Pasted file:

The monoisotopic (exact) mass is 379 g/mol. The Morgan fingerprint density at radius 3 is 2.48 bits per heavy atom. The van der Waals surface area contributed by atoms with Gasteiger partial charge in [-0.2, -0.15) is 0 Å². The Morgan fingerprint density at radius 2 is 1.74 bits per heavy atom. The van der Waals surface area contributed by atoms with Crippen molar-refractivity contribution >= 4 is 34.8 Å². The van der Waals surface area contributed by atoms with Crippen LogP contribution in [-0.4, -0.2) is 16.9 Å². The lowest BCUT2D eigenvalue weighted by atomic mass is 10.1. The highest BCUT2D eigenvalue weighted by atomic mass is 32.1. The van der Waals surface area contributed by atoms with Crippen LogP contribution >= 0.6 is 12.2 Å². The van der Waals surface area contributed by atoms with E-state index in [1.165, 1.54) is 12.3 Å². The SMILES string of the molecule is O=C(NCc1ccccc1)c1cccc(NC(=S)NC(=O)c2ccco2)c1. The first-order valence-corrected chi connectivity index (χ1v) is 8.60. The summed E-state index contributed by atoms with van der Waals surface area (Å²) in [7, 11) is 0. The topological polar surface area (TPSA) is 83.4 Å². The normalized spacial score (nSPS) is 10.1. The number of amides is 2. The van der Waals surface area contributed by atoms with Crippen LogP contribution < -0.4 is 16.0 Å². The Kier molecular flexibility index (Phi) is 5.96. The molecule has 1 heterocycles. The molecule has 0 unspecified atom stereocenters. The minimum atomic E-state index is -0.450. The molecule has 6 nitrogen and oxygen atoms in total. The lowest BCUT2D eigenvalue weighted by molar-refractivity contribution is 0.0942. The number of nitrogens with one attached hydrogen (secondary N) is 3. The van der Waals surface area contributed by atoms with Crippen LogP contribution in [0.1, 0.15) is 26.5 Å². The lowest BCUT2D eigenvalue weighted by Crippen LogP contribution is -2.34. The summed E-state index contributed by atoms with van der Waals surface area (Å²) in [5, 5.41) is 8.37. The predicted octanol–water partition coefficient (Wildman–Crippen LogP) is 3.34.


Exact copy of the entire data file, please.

The monoisotopic (exact) mass is 379 g/mol. The Morgan fingerprint density at radius 3 is 2.48 bits per heavy atom. The van der Waals surface area contributed by atoms with Gasteiger partial charge in [-0.2, -0.15) is 0 Å². The Morgan fingerprint density at radius 2 is 1.74 bits per heavy atom. The van der Waals surface area contributed by atoms with Crippen molar-refractivity contribution >= 4 is 34.8 Å². The van der Waals surface area contributed by atoms with Crippen LogP contribution in [-0.4, -0.2) is 16.9 Å². The lowest BCUT2D eigenvalue weighted by atomic mass is 10.1. The highest BCUT2D eigenvalue weighted by atomic mass is 32.1. The van der Waals surface area contributed by atoms with Crippen LogP contribution >= 0.6 is 12.2 Å². The van der Waals surface area contributed by atoms with E-state index in [1.165, 1.54) is 12.3 Å². The SMILES string of the molecule is O=C(NCc1ccccc1)c1cccc(NC(=S)NC(=O)c2ccco2)c1. The first-order valence-corrected chi connectivity index (χ1v) is 8.60. The summed E-state index contributed by atoms with van der Waals surface area (Å²) in [7, 11) is 0. The topological polar surface area (TPSA) is 83.4 Å². The normalized spacial score (nSPS) is 10.1. The number of amides is 2. The van der Waals surface area contributed by atoms with Crippen LogP contribution < -0.4 is 16.0 Å². The Kier molecular flexibility index (Phi) is 5.96. The molecule has 1 heterocycles. The molecule has 0 unspecified atom stereocenters. The minimum atomic E-state index is -0.450. The molecule has 6 nitrogen and oxygen atoms in total. The lowest BCUT2D eigenvalue weighted by molar-refractivity contribution is 0.0942. The number of nitrogens with one attached hydrogen (secondary N) is 3. The van der Waals surface area contributed by atoms with Crippen LogP contribution in [0.1, 0.15) is 26.5 Å². The lowest BCUT2D eigenvalue weighted by Crippen LogP contribution is -2.34. The summed E-state index contributed by atoms with van der Waals surface area (Å²) in [5, 5.41) is 8.37. The predicted octanol–water partition coefficient (Wildman–Crippen LogP) is 3.34.